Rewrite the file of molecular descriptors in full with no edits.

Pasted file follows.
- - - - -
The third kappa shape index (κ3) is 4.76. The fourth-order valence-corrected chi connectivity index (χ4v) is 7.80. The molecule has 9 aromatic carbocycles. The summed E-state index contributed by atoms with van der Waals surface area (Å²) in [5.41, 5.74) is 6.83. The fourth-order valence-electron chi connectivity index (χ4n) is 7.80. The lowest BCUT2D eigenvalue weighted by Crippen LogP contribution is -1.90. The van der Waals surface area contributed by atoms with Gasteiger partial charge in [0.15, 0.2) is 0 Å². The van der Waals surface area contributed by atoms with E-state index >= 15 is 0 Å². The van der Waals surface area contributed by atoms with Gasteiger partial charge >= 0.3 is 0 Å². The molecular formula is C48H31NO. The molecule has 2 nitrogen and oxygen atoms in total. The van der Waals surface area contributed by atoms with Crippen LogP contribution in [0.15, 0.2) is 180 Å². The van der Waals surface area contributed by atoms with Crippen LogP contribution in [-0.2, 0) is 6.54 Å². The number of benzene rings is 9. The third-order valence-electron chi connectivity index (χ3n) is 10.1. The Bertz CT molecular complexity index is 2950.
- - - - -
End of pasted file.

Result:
The third kappa shape index (κ3) is 4.76. The fourth-order valence-corrected chi connectivity index (χ4v) is 7.80. The molecule has 9 aromatic carbocycles. The summed E-state index contributed by atoms with van der Waals surface area (Å²) in [5.41, 5.74) is 6.83. The fourth-order valence-electron chi connectivity index (χ4n) is 7.80. The lowest BCUT2D eigenvalue weighted by Crippen LogP contribution is -1.90. The van der Waals surface area contributed by atoms with Gasteiger partial charge in [0.15, 0.2) is 0 Å². The van der Waals surface area contributed by atoms with E-state index >= 15 is 0 Å². The van der Waals surface area contributed by atoms with Gasteiger partial charge >= 0.3 is 0 Å². The molecular formula is C48H31NO. The molecule has 2 nitrogen and oxygen atoms in total. The van der Waals surface area contributed by atoms with Crippen LogP contribution in [0.15, 0.2) is 180 Å². The van der Waals surface area contributed by atoms with Crippen LogP contribution in [-0.2, 0) is 6.54 Å². The number of benzene rings is 9. The third-order valence-electron chi connectivity index (χ3n) is 10.1. The Bertz CT molecular complexity index is 2950.